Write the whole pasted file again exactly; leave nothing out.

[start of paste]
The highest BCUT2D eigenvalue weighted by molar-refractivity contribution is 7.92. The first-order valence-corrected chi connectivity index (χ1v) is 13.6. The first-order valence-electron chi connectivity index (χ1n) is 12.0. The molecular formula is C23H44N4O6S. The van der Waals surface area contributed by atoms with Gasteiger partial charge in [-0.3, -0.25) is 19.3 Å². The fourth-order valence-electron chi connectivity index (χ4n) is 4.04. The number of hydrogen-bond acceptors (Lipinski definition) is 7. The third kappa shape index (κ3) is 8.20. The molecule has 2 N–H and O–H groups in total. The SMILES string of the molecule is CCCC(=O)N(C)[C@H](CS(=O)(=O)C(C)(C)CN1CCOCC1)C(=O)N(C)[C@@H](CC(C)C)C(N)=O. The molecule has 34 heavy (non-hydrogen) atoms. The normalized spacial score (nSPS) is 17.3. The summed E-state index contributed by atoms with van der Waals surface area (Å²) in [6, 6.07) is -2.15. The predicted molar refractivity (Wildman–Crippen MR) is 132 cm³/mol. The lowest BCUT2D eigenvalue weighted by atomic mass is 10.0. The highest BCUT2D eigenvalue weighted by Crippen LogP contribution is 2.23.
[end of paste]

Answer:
The highest BCUT2D eigenvalue weighted by molar-refractivity contribution is 7.92. The first-order valence-corrected chi connectivity index (χ1v) is 13.6. The first-order valence-electron chi connectivity index (χ1n) is 12.0. The molecular formula is C23H44N4O6S. The van der Waals surface area contributed by atoms with Gasteiger partial charge in [-0.3, -0.25) is 19.3 Å². The fourth-order valence-electron chi connectivity index (χ4n) is 4.04. The number of hydrogen-bond acceptors (Lipinski definition) is 7. The third kappa shape index (κ3) is 8.20. The molecule has 2 N–H and O–H groups in total. The SMILES string of the molecule is CCCC(=O)N(C)[C@H](CS(=O)(=O)C(C)(C)CN1CCOCC1)C(=O)N(C)[C@@H](CC(C)C)C(N)=O. The molecule has 34 heavy (non-hydrogen) atoms. The normalized spacial score (nSPS) is 17.3. The summed E-state index contributed by atoms with van der Waals surface area (Å²) in [6, 6.07) is -2.15. The predicted molar refractivity (Wildman–Crippen MR) is 132 cm³/mol. The lowest BCUT2D eigenvalue weighted by atomic mass is 10.0. The highest BCUT2D eigenvalue weighted by Crippen LogP contribution is 2.23.